Any institution building a new compensation system must have adequate resources—including staff— to complete the project within a reasonable time frame, says Lynne Hammond, assistant vice president, human resources at Auburn University in Alabama.
A new system that doesn’t position employees within the salary structure appropriately can lead to unmet expectations that translate into disgruntled employees.
Cultivating employees outside of human resources to serve as change leaders, in particular the faculty senate and deans, is also essential, says Kurt Dorschel of Huron Education.
“During a recent project, we spent a significant amount of time working with faculty and staff to develop buy-in on the new compensation program,” he says. “At the outset, many were skeptical of market-based pay and tying pay to performance.”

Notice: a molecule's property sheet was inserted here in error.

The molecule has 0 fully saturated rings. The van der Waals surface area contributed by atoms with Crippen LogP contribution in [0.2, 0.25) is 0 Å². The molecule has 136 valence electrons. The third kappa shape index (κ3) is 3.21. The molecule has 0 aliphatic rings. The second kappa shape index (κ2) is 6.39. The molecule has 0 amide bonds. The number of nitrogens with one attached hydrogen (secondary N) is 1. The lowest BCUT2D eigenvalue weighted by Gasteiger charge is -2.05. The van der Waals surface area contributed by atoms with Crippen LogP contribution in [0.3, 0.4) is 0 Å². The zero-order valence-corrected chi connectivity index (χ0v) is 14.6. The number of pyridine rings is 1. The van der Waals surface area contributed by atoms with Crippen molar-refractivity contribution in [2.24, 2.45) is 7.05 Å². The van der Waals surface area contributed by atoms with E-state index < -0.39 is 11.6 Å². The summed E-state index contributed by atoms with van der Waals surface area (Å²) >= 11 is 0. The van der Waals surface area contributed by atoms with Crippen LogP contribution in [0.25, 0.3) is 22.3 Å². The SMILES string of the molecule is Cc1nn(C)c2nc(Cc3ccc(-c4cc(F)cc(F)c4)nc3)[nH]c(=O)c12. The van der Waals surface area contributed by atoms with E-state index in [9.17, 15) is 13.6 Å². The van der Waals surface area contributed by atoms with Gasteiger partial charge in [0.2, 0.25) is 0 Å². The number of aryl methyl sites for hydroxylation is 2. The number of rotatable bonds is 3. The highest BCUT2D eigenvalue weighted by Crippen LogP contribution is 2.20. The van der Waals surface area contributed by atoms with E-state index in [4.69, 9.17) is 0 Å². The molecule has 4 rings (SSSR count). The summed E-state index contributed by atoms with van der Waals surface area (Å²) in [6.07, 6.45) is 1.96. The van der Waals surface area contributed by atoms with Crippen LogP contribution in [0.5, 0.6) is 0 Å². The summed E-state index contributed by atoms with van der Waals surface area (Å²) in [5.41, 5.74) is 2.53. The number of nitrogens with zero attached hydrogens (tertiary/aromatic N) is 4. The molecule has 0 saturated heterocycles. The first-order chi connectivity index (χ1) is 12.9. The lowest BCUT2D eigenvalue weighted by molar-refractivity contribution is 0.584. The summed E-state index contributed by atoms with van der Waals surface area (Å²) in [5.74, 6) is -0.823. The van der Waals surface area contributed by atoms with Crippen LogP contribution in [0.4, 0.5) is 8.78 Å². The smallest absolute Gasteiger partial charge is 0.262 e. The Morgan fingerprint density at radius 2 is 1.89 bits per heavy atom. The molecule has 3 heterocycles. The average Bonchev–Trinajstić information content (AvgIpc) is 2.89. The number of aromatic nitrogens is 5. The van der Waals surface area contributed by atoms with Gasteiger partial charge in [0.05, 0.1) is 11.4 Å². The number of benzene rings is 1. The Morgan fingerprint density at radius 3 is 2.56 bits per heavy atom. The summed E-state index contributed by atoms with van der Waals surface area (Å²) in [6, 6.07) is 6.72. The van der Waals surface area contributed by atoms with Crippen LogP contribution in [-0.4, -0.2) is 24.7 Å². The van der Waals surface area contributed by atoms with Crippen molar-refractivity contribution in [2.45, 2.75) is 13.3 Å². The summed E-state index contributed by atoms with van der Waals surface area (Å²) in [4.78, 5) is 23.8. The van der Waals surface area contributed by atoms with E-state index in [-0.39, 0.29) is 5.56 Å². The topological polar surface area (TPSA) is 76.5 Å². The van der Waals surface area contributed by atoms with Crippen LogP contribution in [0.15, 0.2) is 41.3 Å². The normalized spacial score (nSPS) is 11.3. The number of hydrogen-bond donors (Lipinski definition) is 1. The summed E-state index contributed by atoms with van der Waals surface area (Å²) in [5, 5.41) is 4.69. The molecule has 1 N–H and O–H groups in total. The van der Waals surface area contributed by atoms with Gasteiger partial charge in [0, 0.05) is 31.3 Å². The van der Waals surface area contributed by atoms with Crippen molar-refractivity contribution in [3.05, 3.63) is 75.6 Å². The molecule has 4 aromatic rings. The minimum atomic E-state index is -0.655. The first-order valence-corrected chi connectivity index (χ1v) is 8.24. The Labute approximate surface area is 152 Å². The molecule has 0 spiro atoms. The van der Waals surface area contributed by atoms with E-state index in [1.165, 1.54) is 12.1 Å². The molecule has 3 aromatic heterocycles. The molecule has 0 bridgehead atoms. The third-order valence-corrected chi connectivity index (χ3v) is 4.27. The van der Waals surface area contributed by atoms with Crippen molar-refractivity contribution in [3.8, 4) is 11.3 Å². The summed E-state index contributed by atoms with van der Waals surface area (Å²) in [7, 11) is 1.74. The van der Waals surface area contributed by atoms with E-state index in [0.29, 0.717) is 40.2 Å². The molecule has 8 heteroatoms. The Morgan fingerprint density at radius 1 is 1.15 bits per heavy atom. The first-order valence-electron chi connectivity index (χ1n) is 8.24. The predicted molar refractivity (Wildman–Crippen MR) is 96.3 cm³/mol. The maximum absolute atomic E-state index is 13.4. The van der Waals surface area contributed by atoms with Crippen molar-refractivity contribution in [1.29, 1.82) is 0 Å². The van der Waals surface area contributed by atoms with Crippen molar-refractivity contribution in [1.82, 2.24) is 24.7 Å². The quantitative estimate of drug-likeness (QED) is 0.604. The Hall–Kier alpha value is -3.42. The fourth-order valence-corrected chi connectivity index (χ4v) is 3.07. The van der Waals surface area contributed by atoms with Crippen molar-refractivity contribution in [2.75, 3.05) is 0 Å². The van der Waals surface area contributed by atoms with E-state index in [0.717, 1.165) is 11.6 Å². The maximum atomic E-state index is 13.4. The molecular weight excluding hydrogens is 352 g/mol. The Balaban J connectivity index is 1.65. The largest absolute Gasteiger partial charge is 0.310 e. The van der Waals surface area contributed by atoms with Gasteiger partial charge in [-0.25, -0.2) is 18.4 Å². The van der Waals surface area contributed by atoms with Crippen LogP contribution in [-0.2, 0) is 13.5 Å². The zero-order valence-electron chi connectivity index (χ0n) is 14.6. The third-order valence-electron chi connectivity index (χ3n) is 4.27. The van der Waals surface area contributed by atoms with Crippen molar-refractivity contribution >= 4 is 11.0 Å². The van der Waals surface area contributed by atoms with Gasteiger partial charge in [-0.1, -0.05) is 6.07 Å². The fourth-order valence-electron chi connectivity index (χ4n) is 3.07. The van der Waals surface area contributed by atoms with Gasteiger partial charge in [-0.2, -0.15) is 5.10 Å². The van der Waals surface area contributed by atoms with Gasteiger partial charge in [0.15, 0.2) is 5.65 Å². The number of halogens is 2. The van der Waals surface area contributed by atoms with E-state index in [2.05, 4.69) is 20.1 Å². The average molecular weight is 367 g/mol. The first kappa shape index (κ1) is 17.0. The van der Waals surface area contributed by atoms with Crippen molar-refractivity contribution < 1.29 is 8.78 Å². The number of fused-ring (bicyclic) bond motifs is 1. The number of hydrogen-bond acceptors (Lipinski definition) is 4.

Another necessity: “Be sure you allow an appeal process for classification decisions,” Hammond says. That will provide recourse for employees who feel their position has not been rated appropriately.
But no matter what the details of the plan are, there are some basics that should be followed. Jamie Ferrare, senior vice president of the Association of Governing Boards, suggests that any compensation plan offered to college or university employees should be:
- Well constructed and developed
- Consistent with expectations and goals established by the board and president
- Well communicated and understood by all participants
- Consistent in its application.